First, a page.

“Isn’t it also tradition that one must drink on his birthday?” I said playfully, but out of a real concern for the awkwardness of meetings with politicians in the absence of alcohol.
“Yes, it is! Thank you!” Rebecca blurted out as if greatly relieved there were still sane people in the world.
Isaac, however, stuck to his guns and ordered decaffeinated green tea. It was such an odd request for a Saturday night that our waiter, Guillermo, a middle-aged polyglot of aristocratic tastes and temperament, looked to be viscerally offended by it. And this, I recognized immediately, was my chance to uncover the mystery. Excusing myself to go to the bathroom, I ran to conspire with the exasperated waiter in the bistro’s dark interior corridor. “Guillermo,” I pleaded. “The man out there turned thirty-nine years old today. He says he’s going to be the next president of the Congo. I need to get him drunk!” To this, Guillermo’s lips stretched into a gleeful smile of cartoonish proportions. He told me not to worry. He would take care of it.
A few minutes later, Guillermo appeared from behind Isaac with a silver platter upon which rested a large shot of mescal and a maroon-colored chaser drink. Visibly irritated upon seeing it, Isaac attempted a refusal. But the rest of us, following Rebecca’s lead, chanted, “Drink it down! Drink it down!” like a band of fraternity brothers. Then, true to his word, Guillermo took matters into his own hands. He wrapped his arm around Isaac’s neck in a sort of half-Nelson, and pulled his head backward. With his free hand, he poured the shot of mescal into Isaac’s mouth, and then rather violently shook him in an effort to force the burning liquid down his throat. This process was repeated twice more in very short order, and by the time I had sip-finished my first mescal, the whites of Isaac’s eyes had turned a deep red, his wit and humor made unabashed, and his tongue a tool of gross bewilderment.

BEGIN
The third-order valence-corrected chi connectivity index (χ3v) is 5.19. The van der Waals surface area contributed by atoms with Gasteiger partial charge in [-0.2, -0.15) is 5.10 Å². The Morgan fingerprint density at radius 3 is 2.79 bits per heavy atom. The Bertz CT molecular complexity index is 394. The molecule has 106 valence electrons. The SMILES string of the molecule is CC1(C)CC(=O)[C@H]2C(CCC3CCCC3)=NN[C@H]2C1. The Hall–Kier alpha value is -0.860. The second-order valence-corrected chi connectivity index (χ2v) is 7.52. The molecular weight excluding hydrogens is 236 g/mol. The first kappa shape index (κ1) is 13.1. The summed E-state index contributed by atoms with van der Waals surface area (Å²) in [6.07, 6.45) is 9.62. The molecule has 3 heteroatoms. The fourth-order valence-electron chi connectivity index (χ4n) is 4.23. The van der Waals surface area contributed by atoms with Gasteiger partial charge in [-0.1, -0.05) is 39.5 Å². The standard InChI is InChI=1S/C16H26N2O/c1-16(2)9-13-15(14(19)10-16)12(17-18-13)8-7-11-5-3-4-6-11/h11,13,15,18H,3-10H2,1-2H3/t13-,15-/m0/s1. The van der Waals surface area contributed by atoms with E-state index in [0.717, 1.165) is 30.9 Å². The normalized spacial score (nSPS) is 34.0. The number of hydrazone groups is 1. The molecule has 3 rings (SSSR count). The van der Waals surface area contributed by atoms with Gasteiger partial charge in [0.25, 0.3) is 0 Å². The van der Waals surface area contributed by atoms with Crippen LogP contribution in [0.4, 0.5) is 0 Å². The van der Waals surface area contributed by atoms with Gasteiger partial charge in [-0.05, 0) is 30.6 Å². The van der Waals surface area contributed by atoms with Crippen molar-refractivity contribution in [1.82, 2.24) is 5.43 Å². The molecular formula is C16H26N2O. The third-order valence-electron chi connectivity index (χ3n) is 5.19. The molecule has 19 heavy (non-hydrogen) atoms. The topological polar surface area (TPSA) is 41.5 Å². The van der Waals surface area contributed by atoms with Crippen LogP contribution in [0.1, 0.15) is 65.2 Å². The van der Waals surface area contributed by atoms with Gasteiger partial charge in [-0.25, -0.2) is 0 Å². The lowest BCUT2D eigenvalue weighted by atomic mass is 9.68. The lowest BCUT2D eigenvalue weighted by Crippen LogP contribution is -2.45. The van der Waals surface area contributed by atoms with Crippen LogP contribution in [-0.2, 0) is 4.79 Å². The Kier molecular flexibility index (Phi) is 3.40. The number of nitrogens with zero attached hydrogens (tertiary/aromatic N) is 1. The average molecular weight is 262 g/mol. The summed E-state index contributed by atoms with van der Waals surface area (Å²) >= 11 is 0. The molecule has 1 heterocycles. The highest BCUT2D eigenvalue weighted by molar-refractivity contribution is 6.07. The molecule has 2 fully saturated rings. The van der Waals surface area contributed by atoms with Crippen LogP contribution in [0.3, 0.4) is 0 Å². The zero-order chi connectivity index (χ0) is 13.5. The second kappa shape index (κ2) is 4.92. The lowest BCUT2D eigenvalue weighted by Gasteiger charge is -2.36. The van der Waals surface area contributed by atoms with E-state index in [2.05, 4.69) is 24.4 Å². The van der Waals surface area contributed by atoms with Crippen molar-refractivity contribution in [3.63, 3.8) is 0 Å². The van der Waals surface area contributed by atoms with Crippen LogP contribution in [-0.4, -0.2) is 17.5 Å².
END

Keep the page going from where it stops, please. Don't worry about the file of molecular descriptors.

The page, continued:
“Do you know why I want to be president of the Congo?” He asked me, his Victorian elegance reduced to a spitting of words. “It is because I want to become filthy rich!”
“Oh!” I said, taken aback by his directness. “But what about battling corruption and poverty and all that?”
“Yes, of course,” he continued. “I want to be president in order to finally put an end to the tyranny to which my people have so long been subjected…the tyranny of brutal and ruthless dictators…the tyranny of corruption…the tyranny of poverty! My people deserve better than that!”
Like a pendulum swinging between extremes, the nature of Isaac’s explications and pronouncements lurched abruptly from magnanimity to malevolence, from philanthropy to outright greed. But soon his mind veered irrevocably towards the latter, obsessing over the great riches that could be had once he was in power. He already had lots of experience in shady business deals, he bragged. He had smuggled diamonds to Chavistas in Venezuela and guns to the FARC in Colombia. He had connections in Brazil that he used to smuggle illegally-cut hardwoods from the Congo to Europe and the United States as if they were shipped from legal operations in the Amazon. Over and over, he spoke of “hundreds of millions of dollars” and “untaxable profits,” working his way into a state of ecstasy as the syllables rolled off his tongue. I began to ask myself why in the world he should be saying this all to me.
An hour into this strange fantasy, all of us at the table had grown exhausted. As his inebriation wore off, a look of unease, or maybe embarrassment, cast over Isaac’s face. Rebecca appeared to feel embarrassed, too, as if things had been said, comments that she laughed along with, had compromised the better sense she had of herself. For my part, I could have collapsed from fatigue, for the day had been a rollercoaster of fright and fickle.